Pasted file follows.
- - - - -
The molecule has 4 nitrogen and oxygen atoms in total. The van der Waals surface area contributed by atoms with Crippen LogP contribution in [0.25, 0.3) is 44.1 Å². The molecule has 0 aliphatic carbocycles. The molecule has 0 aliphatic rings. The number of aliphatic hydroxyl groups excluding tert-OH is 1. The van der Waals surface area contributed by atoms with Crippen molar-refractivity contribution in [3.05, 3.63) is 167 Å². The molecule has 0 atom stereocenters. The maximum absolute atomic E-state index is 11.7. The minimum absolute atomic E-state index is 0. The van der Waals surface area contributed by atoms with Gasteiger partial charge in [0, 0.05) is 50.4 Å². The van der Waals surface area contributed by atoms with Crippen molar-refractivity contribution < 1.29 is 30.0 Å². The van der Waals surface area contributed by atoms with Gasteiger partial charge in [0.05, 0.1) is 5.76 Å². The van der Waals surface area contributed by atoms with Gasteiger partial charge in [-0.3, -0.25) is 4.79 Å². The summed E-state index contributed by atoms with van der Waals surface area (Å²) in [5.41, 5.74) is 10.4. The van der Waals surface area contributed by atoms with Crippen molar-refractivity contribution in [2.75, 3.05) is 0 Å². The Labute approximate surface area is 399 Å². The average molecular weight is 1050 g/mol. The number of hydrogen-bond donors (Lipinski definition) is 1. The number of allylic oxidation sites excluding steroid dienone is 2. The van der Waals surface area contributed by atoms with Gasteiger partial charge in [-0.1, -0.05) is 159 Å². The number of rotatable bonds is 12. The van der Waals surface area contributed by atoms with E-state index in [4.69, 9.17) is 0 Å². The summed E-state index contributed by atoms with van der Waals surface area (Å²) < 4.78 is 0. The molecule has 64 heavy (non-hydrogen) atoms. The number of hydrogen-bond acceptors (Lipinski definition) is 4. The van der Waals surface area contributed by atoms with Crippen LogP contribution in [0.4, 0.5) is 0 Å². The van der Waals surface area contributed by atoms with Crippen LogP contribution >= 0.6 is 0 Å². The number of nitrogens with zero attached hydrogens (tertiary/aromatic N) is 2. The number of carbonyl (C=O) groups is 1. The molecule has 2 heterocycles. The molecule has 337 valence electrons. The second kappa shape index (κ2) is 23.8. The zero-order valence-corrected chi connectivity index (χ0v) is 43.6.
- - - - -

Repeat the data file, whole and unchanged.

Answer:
The molecule has 4 nitrogen and oxygen atoms in total. The van der Waals surface area contributed by atoms with Crippen LogP contribution in [0.25, 0.3) is 44.1 Å². The molecule has 0 aliphatic carbocycles. The molecule has 0 aliphatic rings. The number of aliphatic hydroxyl groups excluding tert-OH is 1. The van der Waals surface area contributed by atoms with Crippen molar-refractivity contribution in [3.05, 3.63) is 167 Å². The molecule has 0 atom stereocenters. The maximum absolute atomic E-state index is 11.7. The minimum absolute atomic E-state index is 0. The van der Waals surface area contributed by atoms with Gasteiger partial charge in [0, 0.05) is 50.4 Å². The van der Waals surface area contributed by atoms with Crippen molar-refractivity contribution < 1.29 is 30.0 Å². The van der Waals surface area contributed by atoms with Gasteiger partial charge in [0.05, 0.1) is 5.76 Å². The van der Waals surface area contributed by atoms with Gasteiger partial charge in [-0.3, -0.25) is 4.79 Å². The summed E-state index contributed by atoms with van der Waals surface area (Å²) in [5.41, 5.74) is 10.4. The van der Waals surface area contributed by atoms with Crippen molar-refractivity contribution in [2.75, 3.05) is 0 Å². The Labute approximate surface area is 399 Å². The average molecular weight is 1050 g/mol. The number of hydrogen-bond donors (Lipinski definition) is 1. The number of allylic oxidation sites excluding steroid dienone is 2. The van der Waals surface area contributed by atoms with Gasteiger partial charge in [-0.1, -0.05) is 159 Å². The number of rotatable bonds is 12. The van der Waals surface area contributed by atoms with E-state index in [4.69, 9.17) is 0 Å². The summed E-state index contributed by atoms with van der Waals surface area (Å²) < 4.78 is 0. The molecule has 64 heavy (non-hydrogen) atoms. The number of hydrogen-bond acceptors (Lipinski definition) is 4. The van der Waals surface area contributed by atoms with Crippen LogP contribution in [0.4, 0.5) is 0 Å². The van der Waals surface area contributed by atoms with Crippen LogP contribution >= 0.6 is 0 Å². The number of nitrogens with zero attached hydrogens (tertiary/aromatic N) is 2. The number of carbonyl (C=O) groups is 1. The molecule has 2 heterocycles. The molecule has 337 valence electrons. The second kappa shape index (κ2) is 23.8. The zero-order valence-corrected chi connectivity index (χ0v) is 43.6.